The term "sustainable community" means different things to different people.

For some, it means adding efficient, low-energy streetlights; for others, it means bringing businesses into the community to support the local economy; while still others would see it as fostering community spirit.

In its broadest sense, a sustainable community is a community that meets (or attempts to meet) the needs of the present without compromising the ability of future generations to meet their needs. When we speak of a local sustainable community, we consider factors like self-sufficiency and resilience.

Let’s begin by looking at how the sustainability of our local communities in rural Minnesota has changed over the last few decades. As late as the 1950s, rural Minnesota communities provided for much of their own basic needs. The majority of residents lived on farms producing a variety of animals, eggs, milk, grains, garden vegetables and fruit.

Some products were sold directly to local grocery stores and thus distributed within the local community. Milk was processed at a local creamery and either bottled or made into butter and sold locally. Animals were sold to local butcher shops where they were slaughtered and the meat sold directly or through local grocery stores.

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Whether people lived on farms or not, many people had gardens and practiced food preservation and many sewed their own clothes. Various food preservation techniques enabled residents to survive the long, cold winter months.

Most people burned wood for heat. Firewood was a readily available renewable resource from our forests here in rural northern Minnesota.

Many small towns had health services, including medical, dental and eye clinics and some small towns, like Pine River, had a hospital. And care was affordable; medical insurance was unnecessary.

There was also a sense of community responsibility that I (Doug) recall particularly within the rural farming community. If a local farmer became ill, neighbors would pitch in and see that the milking, haying and other essential farm tasks were done. This was the unwritten moral code of the rural community and, although one's labor was not rewarded monetarily, it was rewarded with the assurance that neighbors would be there when you needed them.

Today, a community as described above would be heralded as an unusual example of a self-sufficient, resilient and even a sustainable community. Why is that? It’s because our communities here in rural Minnesota and throughout the country have dramatically changed in the last 70 years.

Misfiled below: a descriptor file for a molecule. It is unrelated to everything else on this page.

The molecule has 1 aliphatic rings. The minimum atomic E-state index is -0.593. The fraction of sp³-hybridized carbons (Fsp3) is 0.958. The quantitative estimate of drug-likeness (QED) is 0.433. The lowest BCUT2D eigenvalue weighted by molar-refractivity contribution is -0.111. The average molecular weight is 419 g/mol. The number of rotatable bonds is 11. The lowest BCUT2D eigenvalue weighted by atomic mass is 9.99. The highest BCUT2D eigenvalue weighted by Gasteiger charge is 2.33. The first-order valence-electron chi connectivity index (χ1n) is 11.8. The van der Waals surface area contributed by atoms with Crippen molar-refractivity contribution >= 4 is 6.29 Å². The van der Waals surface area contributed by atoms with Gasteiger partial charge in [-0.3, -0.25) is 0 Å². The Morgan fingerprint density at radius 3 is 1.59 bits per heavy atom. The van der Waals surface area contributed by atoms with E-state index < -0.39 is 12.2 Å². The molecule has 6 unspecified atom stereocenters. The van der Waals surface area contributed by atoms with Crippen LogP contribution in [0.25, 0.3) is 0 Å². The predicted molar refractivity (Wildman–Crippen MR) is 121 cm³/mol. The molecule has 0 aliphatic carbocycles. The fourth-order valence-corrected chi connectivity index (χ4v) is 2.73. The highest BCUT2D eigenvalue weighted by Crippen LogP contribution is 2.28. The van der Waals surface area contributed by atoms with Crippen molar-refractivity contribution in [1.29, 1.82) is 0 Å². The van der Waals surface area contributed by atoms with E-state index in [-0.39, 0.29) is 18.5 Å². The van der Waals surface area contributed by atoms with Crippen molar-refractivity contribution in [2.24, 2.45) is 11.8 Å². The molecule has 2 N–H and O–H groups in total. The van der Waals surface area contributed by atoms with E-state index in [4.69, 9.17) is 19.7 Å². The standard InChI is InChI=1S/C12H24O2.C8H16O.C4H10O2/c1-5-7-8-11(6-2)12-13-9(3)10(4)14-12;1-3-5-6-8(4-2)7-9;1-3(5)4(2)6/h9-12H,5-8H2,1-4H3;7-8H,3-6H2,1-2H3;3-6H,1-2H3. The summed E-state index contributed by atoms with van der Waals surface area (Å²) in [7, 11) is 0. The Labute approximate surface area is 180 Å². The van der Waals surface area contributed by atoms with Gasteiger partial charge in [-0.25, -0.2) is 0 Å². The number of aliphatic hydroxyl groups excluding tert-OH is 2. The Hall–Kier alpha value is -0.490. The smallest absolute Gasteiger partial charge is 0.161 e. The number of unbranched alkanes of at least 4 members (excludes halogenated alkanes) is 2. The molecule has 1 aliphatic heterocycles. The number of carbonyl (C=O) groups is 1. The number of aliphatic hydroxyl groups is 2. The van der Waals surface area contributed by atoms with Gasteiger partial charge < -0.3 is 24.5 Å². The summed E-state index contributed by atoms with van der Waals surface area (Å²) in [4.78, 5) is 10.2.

At present, most of the food we purchase in the grocery store or restaurant is not produced locally. In fact, it has been estimated that grocery store products we purchase travel an average of 2,000 miles to get to us. That’s 2,000 miles of diesel fuel or jet fuel to get those Fruit Loops or avocados to our shopping carts.

Additionally, many of us drive 60-80 miles round trip to purchase our groceries and other products from big box stores, consuming large amounts of gasoline in the process. Further, we have minimal reserves of food and other supplies in our homes.

As we discovered with the COVID-19 pandemic, a slight interruption in the supply chain can result in panic buying, hoarding and prolonged shortages of essential supplies.

Another difference is that we presently are dependent on large corporations for our energy needs. This means we have little input and even less control over our electricity, heating and gasoline/diesel supplies. Further, our energy supplies are interdependent. When our electricity quits working, our gas furnace and landline phone also won’t work. A change in oil policy by Russia or Saudi Arabia can dramatically affect our heating costs and the cost of gasoline and, indirectly, the cost of all products transported to us by truck.

Health care is presently available but is expensive. Medical insurance, with high monthly premiums, is essential because, without it, one major illness could result in financial ruin.

Finally, the community bonds that caused neighbor to support neighbor in times of need are weaker. Now we often relegate these duties to seemingly austere and bureaucratic government agencies. That sense of community spirit has changed.

In summary, the last 70 years have seen our rural communities change from relatively self-sufficient communities to communities that are highly dependent on nations and corporations over which we have very little control to provide our basic needs for food, energy, clothing and even health care.

The costs have been high on many levels. Re-establishing local control over some of our basic needs would improve our personal security as well as that of our communities.

In the next column, we will discuss some of the hopeful indications that our local communities are once again beginning to become more sustainable and self-reliant.

(References to all factual information quoted provided on request and comments and questions are encouraged:

Douglas J. Weiss and Barb Mann own Balsam Moon in Pine River, a spiritual place of peace, sustainability and renewal.